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Default Retirement Age- Latest developments

31st July 2010
The Government has announced the details of how it proposes to phase out the
current default retirement age of 65 years.

The Government has published a consultation document on this matter.The consultation will run until the 21st October 2010. 

Under the current regulations a retirement dismissal is automatically fair so long as the employer follows the set procedure set out in the regulations. This involves a number of steps, including writing to the individual between 6 and 12 months in advance of the proposed retirement date, and informing them of the right to request to work beyond the expected retirement date. 

The main proposals under consultation include that:-

1. Retirements under the Regulations will end completely on the 1st October 2011 (and no new notices of intended retirement may be issued after the 6th April 2011).

2. Transitional arrangements will apply to retirements that have been notified before the 6th April 2011 to take effect before the 1st October 2011. nb retirements that are notified before the 6th April 2011 which are intended to take effect after the 1st October 2011, will not be valid UNLESS they are objectively justified.  

3. Retirement dismissal will still be permissible after the 1st October 2011, but only if they are objectively justified.  

4. The procedural requirements under the current retirement regulations (such as notifying the employee of the expected retirement between 6 and 12 months in advance of that date) will be repealed.

Clearly it makes sense to remove the default retirment age of 65 years in light of the fact that the age for entitlement to the State Pension will have to rise above the current age of 65. The Government is not currently proposing an alternative default retirement age. Retirement will presumably then be a matter of basic contract agreement  between the employer and employee. This development highlights the need to specify the expected retirement age in the contract of employment (something which from experience we know if often ommitted!). Only by specifying the expected retirement age in the written contract can the employer then avoid arguments on this subject. As the retirement age will have to be objectively justified, employers will have to give careful thought to the reasoning behind the preferred retirement age.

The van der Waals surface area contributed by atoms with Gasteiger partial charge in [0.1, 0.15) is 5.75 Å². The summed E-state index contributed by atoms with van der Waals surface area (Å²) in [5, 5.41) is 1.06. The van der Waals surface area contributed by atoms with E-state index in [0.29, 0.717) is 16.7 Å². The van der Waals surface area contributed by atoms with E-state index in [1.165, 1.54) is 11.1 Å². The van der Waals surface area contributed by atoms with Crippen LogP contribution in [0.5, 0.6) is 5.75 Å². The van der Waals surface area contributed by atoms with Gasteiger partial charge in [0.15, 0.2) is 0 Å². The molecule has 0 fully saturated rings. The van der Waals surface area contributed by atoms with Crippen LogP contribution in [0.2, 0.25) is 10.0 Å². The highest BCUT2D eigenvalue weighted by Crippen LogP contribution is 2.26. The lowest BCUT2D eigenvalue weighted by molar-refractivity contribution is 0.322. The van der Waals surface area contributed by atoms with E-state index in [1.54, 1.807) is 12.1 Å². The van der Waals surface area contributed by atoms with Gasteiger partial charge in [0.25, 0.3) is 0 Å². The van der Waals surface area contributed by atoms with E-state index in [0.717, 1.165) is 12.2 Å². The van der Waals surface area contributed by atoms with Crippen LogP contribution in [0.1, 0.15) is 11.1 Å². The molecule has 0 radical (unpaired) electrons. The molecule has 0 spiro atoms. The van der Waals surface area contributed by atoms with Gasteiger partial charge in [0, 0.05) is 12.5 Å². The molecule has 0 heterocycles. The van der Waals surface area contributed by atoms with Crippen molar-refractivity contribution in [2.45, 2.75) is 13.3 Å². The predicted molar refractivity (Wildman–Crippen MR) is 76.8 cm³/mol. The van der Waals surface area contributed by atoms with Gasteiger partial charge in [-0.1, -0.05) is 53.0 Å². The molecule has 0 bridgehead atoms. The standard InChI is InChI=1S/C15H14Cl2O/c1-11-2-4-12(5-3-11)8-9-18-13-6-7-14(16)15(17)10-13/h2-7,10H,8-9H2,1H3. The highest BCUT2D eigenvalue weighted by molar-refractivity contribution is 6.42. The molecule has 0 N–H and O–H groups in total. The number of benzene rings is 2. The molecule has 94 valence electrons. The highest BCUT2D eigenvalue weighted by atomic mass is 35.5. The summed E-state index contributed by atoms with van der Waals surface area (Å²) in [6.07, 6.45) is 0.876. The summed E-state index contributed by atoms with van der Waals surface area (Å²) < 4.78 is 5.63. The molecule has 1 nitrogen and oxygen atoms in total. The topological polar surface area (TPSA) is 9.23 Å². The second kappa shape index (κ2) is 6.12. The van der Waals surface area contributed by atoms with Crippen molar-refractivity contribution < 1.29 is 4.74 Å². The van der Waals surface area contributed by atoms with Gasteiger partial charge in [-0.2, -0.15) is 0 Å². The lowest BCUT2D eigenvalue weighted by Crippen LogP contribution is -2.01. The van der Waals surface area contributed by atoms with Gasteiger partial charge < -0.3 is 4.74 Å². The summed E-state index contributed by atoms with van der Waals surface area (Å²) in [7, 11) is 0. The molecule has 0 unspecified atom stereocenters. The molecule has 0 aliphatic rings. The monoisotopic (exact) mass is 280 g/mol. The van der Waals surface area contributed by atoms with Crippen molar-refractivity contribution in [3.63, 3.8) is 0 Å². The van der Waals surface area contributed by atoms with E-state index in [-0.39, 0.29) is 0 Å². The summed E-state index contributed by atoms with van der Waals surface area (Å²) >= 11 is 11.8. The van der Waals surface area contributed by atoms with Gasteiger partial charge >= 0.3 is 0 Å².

Somewhat ironically, in view of the timing of the Government's consultation, the Court of Appeal has, in the case of Seldon v Clarkson, Wright and Jakes, just given a ruling on the subject of the default retirement age where it applies to partners in a business. This case concerned the retirement of a partner in a firm of solicitors.The firm's partnership deed referred to compulsory retirement at 65 years. When Mr Seldon was required to retire at age 65 he brought a claim that the retirement was in breach of the retirement regulations- which prohibited discrimination in business partnerships on the grounds of age. The Tribunal agreed that the partnership had established a number of objective reasons for the retirement at 65 years, and ruled that it was proportionate. The partnership argued that it was necessary to allow career progression to junior staff into the partnership, and assisted and enabled staff planning. On appeal Mr Seldon argued that the legitimate aims to justify the retirement could not be the employer's individual objectives,  but must be of a "social policy or public interest" nature. This was rejected by the Court of Appeal. This measn that an employer can rely on it's own (but legitimate and objective) criteria and reasons for the setting of the retirement age. This is good for employers as it allows them to consider their specific business requirements and needs in justifying the normal (default) retirement age they operate. The Court of Appeal ruled that the fact the current default retirment age is 65 years supported the objective and legitimate decision of this business to use the age of 65 years as the normal retirment age. Clearly this latter point will not survive much longer. Employers must remeber to use the current process to avoid the risk of claims in the Tribunal on this issue.

Please contact us if you need further help or advice on this subject.     
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